Need Suggestions - Armature materials, for a large sculpture, capable of being easily cut/adjustable

edited March 2017 in Sculpture

(Introduction - Skip to next paragraph for the context of this thread)
I'd like to say hi! I am new here and am very interesting in taking a few of the web courses that are available here at the school. My project, it being my first one, has taken me 3 years of R&D, trial and error, and kicking and screaming to get to where I am at right now. In short, it's a comprehensive costume that'll involve prosthetics, a female body overlay, costume, leather armor, and body ink makeup. The sculpture of the headpiece of my character...

I'm in need of some suggestions when it comes down to a large sculpture that'll become a multi-piece prop for a costume I'm working on. With my current knowledge of materials, the master prop is being all sculpted as one piece, and than going to be cut (accurately) into down into 4 separate pieces. My intent is to mold and cast this sculpture into a much lighter, flexible, and lifelike prop via silicone where they plug into eachother to complete the final prop. 

-EPS Styrofoam
-Wire Mesh, clay welded onto the foam via Apoxie Sculpt clay
Skin Material
-Polymer Oil Clay - Van Aken (https://www.amazon.com/gp/product/B0019QXF92/ref=s9_dcacsd_dcoop_bw_c_x_1_w)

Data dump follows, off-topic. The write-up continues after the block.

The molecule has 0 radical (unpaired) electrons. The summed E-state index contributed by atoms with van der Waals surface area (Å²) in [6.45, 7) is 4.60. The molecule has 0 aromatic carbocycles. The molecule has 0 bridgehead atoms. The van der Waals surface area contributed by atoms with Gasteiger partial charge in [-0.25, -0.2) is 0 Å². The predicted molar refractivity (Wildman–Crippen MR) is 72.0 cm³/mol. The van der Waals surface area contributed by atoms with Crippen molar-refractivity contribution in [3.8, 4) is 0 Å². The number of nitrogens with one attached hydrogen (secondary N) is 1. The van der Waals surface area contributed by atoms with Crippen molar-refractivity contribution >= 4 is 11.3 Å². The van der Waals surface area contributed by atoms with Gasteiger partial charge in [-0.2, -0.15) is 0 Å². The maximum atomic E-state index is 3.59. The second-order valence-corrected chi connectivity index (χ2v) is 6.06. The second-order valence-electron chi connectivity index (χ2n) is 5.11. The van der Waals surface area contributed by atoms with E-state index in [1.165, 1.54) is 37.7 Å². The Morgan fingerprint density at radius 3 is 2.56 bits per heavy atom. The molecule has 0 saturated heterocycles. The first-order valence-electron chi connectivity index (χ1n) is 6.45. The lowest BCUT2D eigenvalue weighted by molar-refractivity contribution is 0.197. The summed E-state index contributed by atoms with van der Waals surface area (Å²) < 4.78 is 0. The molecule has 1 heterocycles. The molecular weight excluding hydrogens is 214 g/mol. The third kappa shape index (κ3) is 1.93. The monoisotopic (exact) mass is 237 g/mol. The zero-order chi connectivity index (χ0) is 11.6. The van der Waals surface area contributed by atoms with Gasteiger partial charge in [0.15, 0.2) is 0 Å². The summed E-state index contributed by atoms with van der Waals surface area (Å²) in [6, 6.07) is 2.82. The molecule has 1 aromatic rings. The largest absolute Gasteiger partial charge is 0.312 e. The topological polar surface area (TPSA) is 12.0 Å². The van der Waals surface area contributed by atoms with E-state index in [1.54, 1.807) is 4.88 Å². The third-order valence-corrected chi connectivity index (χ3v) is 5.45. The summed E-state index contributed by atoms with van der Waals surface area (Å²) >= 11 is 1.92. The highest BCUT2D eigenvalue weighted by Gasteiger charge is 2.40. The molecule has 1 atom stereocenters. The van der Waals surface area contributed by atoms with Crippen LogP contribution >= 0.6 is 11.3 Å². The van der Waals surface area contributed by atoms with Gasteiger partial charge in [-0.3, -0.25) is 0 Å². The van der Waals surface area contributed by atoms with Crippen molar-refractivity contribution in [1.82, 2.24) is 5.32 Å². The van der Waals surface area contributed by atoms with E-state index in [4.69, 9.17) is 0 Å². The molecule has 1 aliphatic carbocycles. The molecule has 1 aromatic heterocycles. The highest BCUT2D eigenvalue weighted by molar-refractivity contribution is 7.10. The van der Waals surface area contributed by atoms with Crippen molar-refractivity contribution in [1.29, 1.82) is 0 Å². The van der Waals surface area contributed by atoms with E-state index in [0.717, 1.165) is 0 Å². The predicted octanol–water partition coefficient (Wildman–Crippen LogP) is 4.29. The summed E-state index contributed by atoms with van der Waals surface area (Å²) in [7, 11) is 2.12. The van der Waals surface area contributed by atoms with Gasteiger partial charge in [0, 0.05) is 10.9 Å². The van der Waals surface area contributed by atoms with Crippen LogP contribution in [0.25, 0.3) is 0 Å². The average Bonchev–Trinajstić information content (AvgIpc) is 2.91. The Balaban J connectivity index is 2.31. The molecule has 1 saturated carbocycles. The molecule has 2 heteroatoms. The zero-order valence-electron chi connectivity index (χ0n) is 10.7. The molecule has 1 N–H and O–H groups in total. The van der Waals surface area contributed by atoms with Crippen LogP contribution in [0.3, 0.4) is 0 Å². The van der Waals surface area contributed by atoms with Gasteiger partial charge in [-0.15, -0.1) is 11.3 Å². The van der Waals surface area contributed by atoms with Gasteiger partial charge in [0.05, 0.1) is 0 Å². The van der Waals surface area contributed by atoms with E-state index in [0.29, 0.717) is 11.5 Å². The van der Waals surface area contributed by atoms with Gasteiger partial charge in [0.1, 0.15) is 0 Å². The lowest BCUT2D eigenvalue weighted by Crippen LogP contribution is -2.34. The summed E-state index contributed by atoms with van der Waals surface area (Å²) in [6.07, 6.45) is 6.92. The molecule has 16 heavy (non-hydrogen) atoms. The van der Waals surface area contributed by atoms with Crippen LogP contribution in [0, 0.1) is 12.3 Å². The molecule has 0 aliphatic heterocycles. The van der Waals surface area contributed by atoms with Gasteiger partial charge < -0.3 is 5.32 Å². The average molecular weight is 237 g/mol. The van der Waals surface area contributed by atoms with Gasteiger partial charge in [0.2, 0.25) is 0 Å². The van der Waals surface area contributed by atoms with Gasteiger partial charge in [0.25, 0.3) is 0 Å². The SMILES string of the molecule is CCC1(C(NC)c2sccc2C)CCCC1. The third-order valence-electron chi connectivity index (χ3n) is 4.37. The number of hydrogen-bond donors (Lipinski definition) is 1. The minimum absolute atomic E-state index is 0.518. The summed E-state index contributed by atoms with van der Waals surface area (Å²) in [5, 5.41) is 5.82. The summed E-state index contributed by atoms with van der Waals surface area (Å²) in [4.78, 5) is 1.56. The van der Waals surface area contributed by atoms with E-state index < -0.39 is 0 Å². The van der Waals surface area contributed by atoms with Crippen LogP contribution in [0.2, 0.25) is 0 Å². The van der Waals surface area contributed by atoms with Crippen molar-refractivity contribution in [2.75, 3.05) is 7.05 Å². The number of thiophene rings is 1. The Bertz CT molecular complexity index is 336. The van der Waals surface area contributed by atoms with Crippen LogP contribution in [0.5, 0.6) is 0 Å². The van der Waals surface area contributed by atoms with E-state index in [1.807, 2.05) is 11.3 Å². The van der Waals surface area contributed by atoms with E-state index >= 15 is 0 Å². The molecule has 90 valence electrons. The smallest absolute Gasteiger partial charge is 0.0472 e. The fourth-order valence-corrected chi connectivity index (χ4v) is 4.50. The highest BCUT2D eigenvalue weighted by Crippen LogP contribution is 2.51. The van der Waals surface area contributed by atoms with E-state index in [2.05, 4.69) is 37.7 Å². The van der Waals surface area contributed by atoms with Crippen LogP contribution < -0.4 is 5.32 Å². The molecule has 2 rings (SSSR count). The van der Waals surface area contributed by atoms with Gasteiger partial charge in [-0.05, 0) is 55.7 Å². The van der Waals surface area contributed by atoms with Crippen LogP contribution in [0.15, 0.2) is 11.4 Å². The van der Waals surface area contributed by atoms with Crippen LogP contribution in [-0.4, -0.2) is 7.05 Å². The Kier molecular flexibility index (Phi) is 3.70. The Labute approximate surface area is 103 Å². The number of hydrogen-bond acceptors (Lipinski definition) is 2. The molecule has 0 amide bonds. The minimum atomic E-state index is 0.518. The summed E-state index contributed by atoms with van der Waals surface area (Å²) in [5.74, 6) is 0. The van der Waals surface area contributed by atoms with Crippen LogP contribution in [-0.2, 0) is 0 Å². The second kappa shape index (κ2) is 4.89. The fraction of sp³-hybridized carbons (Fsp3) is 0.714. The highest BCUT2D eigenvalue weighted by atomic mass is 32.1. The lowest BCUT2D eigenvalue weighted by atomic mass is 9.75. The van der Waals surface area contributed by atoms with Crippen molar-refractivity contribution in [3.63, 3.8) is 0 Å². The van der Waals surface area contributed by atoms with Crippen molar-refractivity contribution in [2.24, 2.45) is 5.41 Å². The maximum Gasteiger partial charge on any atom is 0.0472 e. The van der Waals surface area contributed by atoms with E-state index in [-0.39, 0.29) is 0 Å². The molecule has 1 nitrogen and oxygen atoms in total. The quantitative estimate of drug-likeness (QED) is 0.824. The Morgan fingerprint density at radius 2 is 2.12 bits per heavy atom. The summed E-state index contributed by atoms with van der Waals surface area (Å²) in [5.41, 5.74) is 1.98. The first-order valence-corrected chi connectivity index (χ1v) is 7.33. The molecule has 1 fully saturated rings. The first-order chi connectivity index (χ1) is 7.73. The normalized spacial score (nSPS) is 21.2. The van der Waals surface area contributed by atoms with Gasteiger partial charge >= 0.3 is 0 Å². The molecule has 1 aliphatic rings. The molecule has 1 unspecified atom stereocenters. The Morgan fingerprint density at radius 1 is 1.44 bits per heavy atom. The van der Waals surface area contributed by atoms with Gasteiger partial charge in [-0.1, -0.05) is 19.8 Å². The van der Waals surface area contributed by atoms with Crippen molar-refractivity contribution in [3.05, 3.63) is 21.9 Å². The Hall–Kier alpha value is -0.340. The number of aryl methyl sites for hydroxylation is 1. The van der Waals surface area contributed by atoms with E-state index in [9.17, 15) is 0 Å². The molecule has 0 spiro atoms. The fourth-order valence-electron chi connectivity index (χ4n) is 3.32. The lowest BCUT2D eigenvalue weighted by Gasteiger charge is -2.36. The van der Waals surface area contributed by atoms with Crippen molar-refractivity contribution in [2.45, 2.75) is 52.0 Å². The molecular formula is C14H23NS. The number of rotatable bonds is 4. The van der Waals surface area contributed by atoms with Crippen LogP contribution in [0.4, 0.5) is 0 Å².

Curious enough, my sculpture needs to be fastened on my lifecast in order to actually sculpt the headpiece prop. How am I supposed to keep it on the lifecast without damaging the armature extensively from the weight of the oil clay?

My lifecast is made out of a very rigid, but lightweight foam resin from Smooth on, called Foamit! 5 (https://www.smooth-on.com/products/foam-it-5/)

*I'm intentionally only talking about the armature here, but I'll open a thread facing the other challenges this costume has developed as I find the way to phrase them!*

Any and all suggestions are welcome.

Pictures included: Also attached (Larger)
1 - My lifecast material
2 - My headpiece w/o clay
3 - My headpiece w/ clay
4 - General Reference (Headpiece in front)


  • Options
    When it comes down to an armature that needs to break down so individual pieces can be molded, I'm a fan of designing around sockets or using threaded metal pipe.

    With sockets you have two pieces that slide into one another.  They are typically constructed from square metal tube stock (square so they don't rotate) in two sizes that mate with a good bit of friction.

    With threaded metal pipe you can use plumbing fixtures to create parts of your armature that will unscrew and come off.

    In both cases you need to know where your seam lines will be, and once your pieces are separated they will need a bit of cleanup.

    Sculpting in a firm clay also helps, as it gets distorted less as you cut/move/pry things apart.

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